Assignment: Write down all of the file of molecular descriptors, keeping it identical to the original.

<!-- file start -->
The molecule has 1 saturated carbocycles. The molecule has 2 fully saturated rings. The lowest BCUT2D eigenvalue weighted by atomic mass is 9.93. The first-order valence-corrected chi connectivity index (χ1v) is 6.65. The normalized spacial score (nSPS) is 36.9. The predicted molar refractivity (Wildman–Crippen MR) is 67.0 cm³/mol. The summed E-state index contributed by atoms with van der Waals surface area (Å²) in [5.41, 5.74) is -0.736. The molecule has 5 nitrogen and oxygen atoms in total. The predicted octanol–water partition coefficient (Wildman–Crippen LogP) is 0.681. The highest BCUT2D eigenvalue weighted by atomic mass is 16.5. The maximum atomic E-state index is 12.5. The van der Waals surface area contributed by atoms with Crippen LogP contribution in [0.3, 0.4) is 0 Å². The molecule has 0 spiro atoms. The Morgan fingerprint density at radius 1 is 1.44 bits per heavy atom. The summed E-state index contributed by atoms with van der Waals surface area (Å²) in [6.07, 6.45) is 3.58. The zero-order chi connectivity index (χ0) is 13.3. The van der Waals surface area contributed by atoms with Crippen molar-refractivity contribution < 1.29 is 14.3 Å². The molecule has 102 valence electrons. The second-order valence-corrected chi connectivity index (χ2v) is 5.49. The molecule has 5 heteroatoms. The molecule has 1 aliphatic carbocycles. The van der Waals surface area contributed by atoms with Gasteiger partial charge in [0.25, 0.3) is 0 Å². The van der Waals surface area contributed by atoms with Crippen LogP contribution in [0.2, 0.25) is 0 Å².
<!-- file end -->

The molecule has 1 saturated carbocycles. The molecule has 2 fully saturated rings. The lowest BCUT2D eigenvalue weighted by atomic mass is 9.93. The first-order valence-corrected chi connectivity index (χ1v) is 6.65. The normalized spacial score (nSPS) is 36.9. The predicted molar refractivity (Wildman–Crippen MR) is 67.0 cm³/mol. The summed E-state index contributed by atoms with van der Waals surface area (Å²) in [5.41, 5.74) is -0.736. The molecule has 5 nitrogen and oxygen atoms in total. The predicted octanol–water partition coefficient (Wildman–Crippen LogP) is 0.681. The highest BCUT2D eigenvalue weighted by atomic mass is 16.5. The maximum atomic E-state index is 12.5. The van der Waals surface area contributed by atoms with Crippen LogP contribution in [0.3, 0.4) is 0 Å². The molecule has 0 spiro atoms. The Morgan fingerprint density at radius 1 is 1.44 bits per heavy atom. The summed E-state index contributed by atoms with van der Waals surface area (Å²) in [6.07, 6.45) is 3.58. The zero-order chi connectivity index (χ0) is 13.3. The van der Waals surface area contributed by atoms with Crippen molar-refractivity contribution < 1.29 is 14.3 Å². The molecule has 102 valence electrons. The second-order valence-corrected chi connectivity index (χ2v) is 5.49. The molecule has 5 heteroatoms. The molecule has 1 aliphatic carbocycles. The van der Waals surface area contributed by atoms with Gasteiger partial charge in [0.25, 0.3) is 0 Å². The van der Waals surface area contributed by atoms with Crippen LogP contribution in [0.2, 0.25) is 0 Å².